I’ve fallen and I choose not to get up

22 Jun 2016

This is one of those things that’s quite commonplace in Shanghai, and you even forget how bizarre it is. Take a look at the scene of this accident, which I photographed myself on Wulumuqi Road (乌鲁木齐路):

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You can see that two scooters and two people are lying on the pavement. It might look like the people are holding their heads or even writing in pain, but actually they’re both on their phones. Bystanders seem unconcerned for their well-being mostly because the two people on the ground seem totally fine.

So why are they lying on the ground like that?

This is standard operating procedure in Shanghai: if you’re on a scooter or a bicycle of any kind and get hit, never get up. Lie there until the police arrive, and make sure that you obtain some kind of compensation to cover your “injury.” Get your cash on the spot, and don’t get up off the street and leave until you get it.

This “system” is super annoying, because every little accident results in a much worse traffic jam than necessary. It points to a serious systemic problem, though: this is what the common people feel they have to do. They have to look out for themselves, even if it means lying on the street and faking or exaggerating injuries, because no one else is going to.

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John Pasden

John is a Shanghai-based linguist and entrepreneur, founder of AllSet Learning.

Comments

  1. God forbid those filthy commoners should look after themselves! Causing traffic jams for people who can afford cars? The nerve of them!

    Wealthy person injures commoner, is forced to pay money. Seriously, what do you have against social justice? In a just world, the wealthy person would be jailed for failing to follow traffic laws. It’s tough following these regressive bloggers. Trump is really going to screw things up for the whole world. 🙁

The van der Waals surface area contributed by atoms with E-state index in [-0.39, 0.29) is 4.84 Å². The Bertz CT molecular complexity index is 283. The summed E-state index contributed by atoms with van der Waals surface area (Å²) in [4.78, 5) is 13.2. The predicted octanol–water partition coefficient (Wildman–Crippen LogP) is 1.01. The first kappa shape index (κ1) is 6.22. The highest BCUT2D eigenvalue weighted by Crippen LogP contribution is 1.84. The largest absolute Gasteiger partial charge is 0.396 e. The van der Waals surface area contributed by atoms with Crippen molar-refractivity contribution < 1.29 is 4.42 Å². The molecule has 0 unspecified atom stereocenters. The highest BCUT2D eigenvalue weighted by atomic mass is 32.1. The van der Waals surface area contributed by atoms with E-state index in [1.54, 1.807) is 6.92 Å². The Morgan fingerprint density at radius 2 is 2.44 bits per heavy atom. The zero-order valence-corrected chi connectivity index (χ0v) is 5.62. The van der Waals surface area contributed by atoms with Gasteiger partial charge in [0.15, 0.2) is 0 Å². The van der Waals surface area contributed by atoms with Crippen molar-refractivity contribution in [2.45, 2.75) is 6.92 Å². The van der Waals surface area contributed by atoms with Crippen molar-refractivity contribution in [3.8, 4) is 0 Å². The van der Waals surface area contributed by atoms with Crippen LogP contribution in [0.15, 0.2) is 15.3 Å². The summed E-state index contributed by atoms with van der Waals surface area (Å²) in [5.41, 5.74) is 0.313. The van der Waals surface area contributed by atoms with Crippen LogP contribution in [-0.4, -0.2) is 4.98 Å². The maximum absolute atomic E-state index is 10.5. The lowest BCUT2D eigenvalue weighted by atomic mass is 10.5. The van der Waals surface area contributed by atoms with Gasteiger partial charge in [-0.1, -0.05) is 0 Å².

• So people lying in the street is a good system?

      I would argue that it’s possible to have a legal system that protects the rights of poor people without demeaning them by forcing them to lie in the street and go through this whole act to maximize payouts. Call me a dreamer.

  2. Wealthy person accidentally injures commoner because commoner was riding his ebike on the wrong side of the road while simultaneously talking on his phone. Wealthy person injures commoner because wealthy person sped up to try and beat him through an intersection instead of waiting like he should have. Commoner injures wealthy person because he’s flying around town on an ebike with 20-foot metal poles strapped to the sides like a knight jousting everybody…it’s pretty much every man for himself out there.

  3. Joining you on the “dreamer” front, John. It’s sad that lying on the road until the police arrives, regardless of who caused the accident, has had to become the “thing to do” if you want a compensation for a traffic accident… What a twisted and strange system.

  4. I would go one step further and add that China needs to change its laws about cars that are involved in accidents. Currently, protocol after an accident is to stop where you are – no matter if it’s a small two-lane road or in the middle of a highway – and wait for police to arrive. It’s a complete disregard for safety in my opinion, not to mention a hassle for the drivers stuck in an unnecessary traffic jam.

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